This is the twenty-second installment in a series of chapter summaries from G. Edward Griffin’s must-read book The Creature From Jekyll Island. This book may be the most important “red pill” available and we highly recommend that you read the full book. Buy it today at RealityZone.
G. Edward Griffin
President Taft, although a Republican spokesman for big business, refused to champion the Aldrich Bill for a central bank. This marked him for political extinction. The Money Trust wanted a President who would aggressively promote the bill, and the man selected was Woodrow Wilson who had already publicly declared his allegiance. Wilson’s nomination at the Democratic national convention was secured by Colonel House, a close associate of Morgan and Warburg. To make sure that Taft did not win his bid for reelection, the Money Trust encouraged the former Republican President, Teddy Roosevelt, to run on the Progressive ticket. The result, as planned, was that Roosevelt pulled away Republican support from Taft, and Wilson won the election with less than a majority vote. Wilson and Roosevelt campaigned vigorously against the evils of the Money Trust while, all along, being dependent upon that same Trust for campaign funding.
When Wilson was elected, Colonel House literally moved into the White House and became the unseen President of the United States. Under his guidance, the Aldrich Bill was given cosmetic surgery and emerged as the Glass-Owen Bill. Although sponsored by Democrats, in all essential features it was still the Jekyll Island plan. Aldrich, Vanderlip, and others identified with Wall Street put on a pretense of opposing the Glass-Owen Bill to convince Congress and the public that big bankers were fearful of it. The final bill was written with many sound features which were included to make it palatable during Congressional debate but which were predesigned to be dropped in later years. To win the support of the Populists under the leadership of William Jennings Bryan, the Jekyll Island team also engineered what appeared to be compromises but which in actual operation were, as Wilson called them, mere “shadows” while the “substance” remained. In short, Congress was outflanked, outfoxed, and outclassed by a deceptive, but brilliant, psycho-political attack. The result is that, on December 23, 1913, America once again had a central bank.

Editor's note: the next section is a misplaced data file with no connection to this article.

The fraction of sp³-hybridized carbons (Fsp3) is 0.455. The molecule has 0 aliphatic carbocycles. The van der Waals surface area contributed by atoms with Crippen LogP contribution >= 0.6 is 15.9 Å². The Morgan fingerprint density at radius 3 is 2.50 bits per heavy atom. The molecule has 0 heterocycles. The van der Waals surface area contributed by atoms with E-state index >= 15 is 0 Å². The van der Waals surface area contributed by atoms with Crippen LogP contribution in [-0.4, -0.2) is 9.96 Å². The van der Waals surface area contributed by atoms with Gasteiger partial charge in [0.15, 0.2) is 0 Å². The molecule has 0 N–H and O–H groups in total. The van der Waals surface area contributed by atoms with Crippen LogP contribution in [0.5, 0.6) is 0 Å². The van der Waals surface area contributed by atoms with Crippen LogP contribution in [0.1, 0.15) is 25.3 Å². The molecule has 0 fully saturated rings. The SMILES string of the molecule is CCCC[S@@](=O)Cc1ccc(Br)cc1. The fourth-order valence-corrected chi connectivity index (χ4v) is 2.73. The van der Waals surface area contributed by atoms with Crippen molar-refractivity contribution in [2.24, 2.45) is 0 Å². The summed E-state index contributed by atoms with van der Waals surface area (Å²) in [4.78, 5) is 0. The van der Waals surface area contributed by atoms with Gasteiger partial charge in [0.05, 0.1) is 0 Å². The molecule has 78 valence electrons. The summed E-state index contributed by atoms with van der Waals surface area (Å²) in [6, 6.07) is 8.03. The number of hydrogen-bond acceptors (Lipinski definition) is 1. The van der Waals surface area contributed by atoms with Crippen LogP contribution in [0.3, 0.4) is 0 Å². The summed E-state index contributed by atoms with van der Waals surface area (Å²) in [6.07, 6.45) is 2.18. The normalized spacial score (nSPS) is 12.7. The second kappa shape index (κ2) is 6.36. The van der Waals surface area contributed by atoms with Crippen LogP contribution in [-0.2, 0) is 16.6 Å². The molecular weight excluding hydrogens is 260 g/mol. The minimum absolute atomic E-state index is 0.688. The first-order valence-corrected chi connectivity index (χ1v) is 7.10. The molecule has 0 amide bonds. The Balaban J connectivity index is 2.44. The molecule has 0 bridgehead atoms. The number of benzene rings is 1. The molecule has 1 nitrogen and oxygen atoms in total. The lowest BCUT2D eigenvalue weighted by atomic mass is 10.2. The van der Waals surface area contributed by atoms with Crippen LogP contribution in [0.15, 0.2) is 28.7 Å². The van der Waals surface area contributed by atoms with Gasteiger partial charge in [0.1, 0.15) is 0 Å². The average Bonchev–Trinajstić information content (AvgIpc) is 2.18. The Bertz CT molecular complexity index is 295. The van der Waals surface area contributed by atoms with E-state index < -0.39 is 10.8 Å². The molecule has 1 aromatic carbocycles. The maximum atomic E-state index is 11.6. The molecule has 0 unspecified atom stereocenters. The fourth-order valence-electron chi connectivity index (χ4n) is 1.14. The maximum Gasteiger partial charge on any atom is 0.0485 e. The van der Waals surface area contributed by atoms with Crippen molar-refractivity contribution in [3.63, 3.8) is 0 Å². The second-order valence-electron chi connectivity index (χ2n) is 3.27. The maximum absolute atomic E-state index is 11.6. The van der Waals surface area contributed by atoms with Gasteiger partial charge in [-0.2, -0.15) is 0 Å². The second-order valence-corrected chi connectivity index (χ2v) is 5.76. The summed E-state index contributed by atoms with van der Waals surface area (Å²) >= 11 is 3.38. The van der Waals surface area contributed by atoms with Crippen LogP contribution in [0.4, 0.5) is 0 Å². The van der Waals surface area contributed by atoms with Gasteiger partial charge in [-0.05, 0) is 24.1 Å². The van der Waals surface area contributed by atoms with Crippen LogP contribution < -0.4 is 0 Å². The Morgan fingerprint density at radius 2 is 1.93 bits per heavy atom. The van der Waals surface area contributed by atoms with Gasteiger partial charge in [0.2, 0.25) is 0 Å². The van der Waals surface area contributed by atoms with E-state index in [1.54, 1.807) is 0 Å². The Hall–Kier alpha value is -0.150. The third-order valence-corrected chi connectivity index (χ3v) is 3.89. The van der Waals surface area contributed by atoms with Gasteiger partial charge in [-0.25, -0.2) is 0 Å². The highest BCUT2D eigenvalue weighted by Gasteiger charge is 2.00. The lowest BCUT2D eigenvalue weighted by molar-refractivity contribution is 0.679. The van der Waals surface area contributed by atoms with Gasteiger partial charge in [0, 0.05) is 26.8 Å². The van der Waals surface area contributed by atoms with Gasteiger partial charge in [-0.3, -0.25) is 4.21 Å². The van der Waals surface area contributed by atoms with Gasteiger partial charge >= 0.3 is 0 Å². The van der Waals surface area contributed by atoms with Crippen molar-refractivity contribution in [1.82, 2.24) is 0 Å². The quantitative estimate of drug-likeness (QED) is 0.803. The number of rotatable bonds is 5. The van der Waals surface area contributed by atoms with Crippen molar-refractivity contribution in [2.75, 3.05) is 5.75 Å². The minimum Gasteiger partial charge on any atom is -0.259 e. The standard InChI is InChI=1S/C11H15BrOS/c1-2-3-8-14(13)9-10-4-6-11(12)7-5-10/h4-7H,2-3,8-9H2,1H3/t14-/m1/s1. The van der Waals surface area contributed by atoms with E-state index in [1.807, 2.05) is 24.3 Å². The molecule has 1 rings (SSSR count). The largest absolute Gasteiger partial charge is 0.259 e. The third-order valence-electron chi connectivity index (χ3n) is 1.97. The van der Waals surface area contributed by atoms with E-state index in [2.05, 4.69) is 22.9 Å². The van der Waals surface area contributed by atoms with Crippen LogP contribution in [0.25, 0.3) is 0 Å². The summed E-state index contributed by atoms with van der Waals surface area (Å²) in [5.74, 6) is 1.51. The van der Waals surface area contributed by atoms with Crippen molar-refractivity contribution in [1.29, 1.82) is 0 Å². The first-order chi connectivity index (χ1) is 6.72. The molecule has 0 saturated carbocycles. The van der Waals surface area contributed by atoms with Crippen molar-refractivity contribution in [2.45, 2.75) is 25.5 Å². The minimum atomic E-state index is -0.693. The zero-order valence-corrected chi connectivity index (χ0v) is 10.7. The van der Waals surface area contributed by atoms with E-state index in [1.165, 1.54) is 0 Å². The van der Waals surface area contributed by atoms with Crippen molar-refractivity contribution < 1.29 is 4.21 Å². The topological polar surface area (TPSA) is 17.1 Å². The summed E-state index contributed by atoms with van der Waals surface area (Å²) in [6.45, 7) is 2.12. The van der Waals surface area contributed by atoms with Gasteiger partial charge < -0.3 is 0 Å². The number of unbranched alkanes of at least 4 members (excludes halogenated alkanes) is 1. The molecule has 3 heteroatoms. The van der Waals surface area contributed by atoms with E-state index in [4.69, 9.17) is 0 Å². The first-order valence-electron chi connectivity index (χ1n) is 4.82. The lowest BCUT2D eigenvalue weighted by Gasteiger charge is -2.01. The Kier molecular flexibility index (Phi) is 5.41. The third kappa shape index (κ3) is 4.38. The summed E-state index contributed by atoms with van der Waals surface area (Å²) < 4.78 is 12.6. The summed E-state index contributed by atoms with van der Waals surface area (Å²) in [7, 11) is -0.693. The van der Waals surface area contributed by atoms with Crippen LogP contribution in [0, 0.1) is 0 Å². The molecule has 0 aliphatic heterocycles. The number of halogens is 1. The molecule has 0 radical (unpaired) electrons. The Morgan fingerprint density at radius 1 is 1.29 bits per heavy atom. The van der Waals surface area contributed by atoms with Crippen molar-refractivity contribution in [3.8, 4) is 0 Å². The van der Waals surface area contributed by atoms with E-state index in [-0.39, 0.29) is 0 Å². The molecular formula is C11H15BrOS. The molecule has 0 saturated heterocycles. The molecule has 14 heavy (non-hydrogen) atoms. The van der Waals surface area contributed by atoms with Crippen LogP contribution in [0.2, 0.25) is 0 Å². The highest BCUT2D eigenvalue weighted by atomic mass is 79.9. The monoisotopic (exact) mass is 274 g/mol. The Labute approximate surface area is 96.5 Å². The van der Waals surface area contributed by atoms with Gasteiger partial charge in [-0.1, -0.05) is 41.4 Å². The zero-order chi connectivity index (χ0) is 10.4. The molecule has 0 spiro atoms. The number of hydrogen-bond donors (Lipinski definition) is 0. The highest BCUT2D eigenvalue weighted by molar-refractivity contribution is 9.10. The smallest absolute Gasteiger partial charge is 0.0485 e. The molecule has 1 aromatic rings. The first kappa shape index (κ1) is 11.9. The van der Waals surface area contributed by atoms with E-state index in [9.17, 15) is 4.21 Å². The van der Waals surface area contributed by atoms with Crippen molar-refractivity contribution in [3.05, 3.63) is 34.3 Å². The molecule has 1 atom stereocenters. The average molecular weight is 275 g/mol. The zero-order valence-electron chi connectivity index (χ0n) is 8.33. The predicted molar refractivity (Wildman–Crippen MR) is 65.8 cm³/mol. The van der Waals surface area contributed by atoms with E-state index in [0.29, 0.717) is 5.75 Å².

Get the book for yourself or for others you want to wake up. It reads like a mystery novel and is filled with colorful metaphors that make the seemingly complex world of banking very easy to comprehend. Visit RealityZone for your copy today. Summary is re-printed with permission from G. Edward Griffin.
See other parts below:
PART 1: The Journey to Jekyll Island
PART 2: The Name of the Game is Bailout
PART 3: Protectors of the Public
PART 4: Home, Sweet Loan
PART 5: Nearer to the Heart’s Desire
PART 6: Building the New World Order
PART 7: The Barbaric Metal
PART 8: Fool’s Gold
PART 9: The Secret Science
PART 10: The Mandrake Mechanism
PART 11: The Rothschild Formula
PART 12: Sink the Lusitania!
PART 13: Masquerade in Moscow
PART 14: The Best Enemy Money Can Buy
PART 15: The Lost Treasure Map
PART 16: The Creature Comes to America
PART 17: A Den of Vipers
PART 18: Loaves and Fishes and Civil War
PART 19: Greenbacks and Other Crimes
PART 20: The London Connection
PART 21: Competition is a Sin